On this day 69 years ago more than 150,000 Allied service personnel began landing in north west Europe. D-Day was one of the key actions of World War Two. It established a beachhead that allowed men and equipment from the UK, US, Canada and other allied nations to mount the offensive that would, with a Russian push from the east, liberate Europe from Nazi control.
One of my favourite and most memorable interviews was with Harry Wheeler, who was a sapper in 249 Field Squadron of the Royal Engineers in 1944. I am deeply honoured to have been the first journalist to tell the story of how this absolute gentleman was one of the very first Allied soldiers to land on European soil shortly after midnight on June 6, a few hours ahead of the ship-borne forces.
Sapper Wheeler and his comrades secured a crucial canal bridge that today is known as Pegasus Bridge. Had they not succeeded, Field Marshal Erwin Rommel would have been able to bring divisions from the east to halt the allied invasion as troops came off the beaches. Many would call Harry Wheeler a hero, but he told me:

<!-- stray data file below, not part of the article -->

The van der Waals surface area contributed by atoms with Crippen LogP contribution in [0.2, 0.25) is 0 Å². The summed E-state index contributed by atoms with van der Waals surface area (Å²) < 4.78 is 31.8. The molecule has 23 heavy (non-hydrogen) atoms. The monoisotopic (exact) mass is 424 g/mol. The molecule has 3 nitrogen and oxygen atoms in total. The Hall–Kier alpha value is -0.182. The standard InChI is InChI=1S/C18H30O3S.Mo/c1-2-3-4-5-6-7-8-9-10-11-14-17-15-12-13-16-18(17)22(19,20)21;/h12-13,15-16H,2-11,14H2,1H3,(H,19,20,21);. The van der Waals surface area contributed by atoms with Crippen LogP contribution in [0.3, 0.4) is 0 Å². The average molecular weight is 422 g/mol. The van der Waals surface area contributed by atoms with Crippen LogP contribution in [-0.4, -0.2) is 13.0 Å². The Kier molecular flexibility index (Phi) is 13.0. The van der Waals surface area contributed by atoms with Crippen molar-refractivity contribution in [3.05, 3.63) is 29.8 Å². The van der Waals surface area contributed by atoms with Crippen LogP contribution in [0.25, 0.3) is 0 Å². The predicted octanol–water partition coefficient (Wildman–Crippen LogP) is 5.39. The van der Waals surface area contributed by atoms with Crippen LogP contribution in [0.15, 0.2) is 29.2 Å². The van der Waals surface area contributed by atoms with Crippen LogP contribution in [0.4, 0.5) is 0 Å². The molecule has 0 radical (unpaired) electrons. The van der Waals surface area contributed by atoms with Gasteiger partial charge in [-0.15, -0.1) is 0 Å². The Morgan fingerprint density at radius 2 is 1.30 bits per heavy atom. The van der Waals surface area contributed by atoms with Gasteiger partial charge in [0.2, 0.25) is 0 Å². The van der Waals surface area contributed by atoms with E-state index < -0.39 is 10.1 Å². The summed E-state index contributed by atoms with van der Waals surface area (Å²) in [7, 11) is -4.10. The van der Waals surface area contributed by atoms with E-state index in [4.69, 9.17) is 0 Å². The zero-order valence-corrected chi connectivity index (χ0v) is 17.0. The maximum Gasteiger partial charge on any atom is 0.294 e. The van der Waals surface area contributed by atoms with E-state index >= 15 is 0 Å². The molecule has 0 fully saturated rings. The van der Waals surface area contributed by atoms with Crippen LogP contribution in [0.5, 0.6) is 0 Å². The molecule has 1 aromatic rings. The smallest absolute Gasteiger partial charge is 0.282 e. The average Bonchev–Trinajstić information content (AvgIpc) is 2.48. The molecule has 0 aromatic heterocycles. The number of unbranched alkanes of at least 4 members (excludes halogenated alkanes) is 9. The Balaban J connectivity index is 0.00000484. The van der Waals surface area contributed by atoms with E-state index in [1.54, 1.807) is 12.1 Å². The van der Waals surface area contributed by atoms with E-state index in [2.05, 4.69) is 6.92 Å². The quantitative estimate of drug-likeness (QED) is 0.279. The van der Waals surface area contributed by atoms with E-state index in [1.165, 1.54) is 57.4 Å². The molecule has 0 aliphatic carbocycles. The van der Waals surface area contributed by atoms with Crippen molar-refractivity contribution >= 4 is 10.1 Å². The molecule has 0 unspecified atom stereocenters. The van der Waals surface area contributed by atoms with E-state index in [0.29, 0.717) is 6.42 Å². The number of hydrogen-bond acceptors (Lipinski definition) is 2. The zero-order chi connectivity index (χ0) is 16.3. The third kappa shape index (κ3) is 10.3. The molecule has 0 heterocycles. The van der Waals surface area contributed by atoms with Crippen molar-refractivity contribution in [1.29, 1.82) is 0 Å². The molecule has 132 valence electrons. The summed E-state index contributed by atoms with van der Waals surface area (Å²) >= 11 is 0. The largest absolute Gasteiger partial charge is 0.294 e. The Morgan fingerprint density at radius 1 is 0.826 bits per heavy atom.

“I’m not a hero. I was a scared young man. Those are the heroes, lying dead in France.”
They all played their part in saving Europe from Nazi tyranny. And the generations that follow should take a moment to say thank you to them and all those who served with them in World War Two.
At the going down of the sun and in the morning, we will remember them.
- Please click on the image above if you would like to read a larger version of the article.
- Encyclopædia Britannica has a good introductory resource about D-Day for anyone wanting to learn more.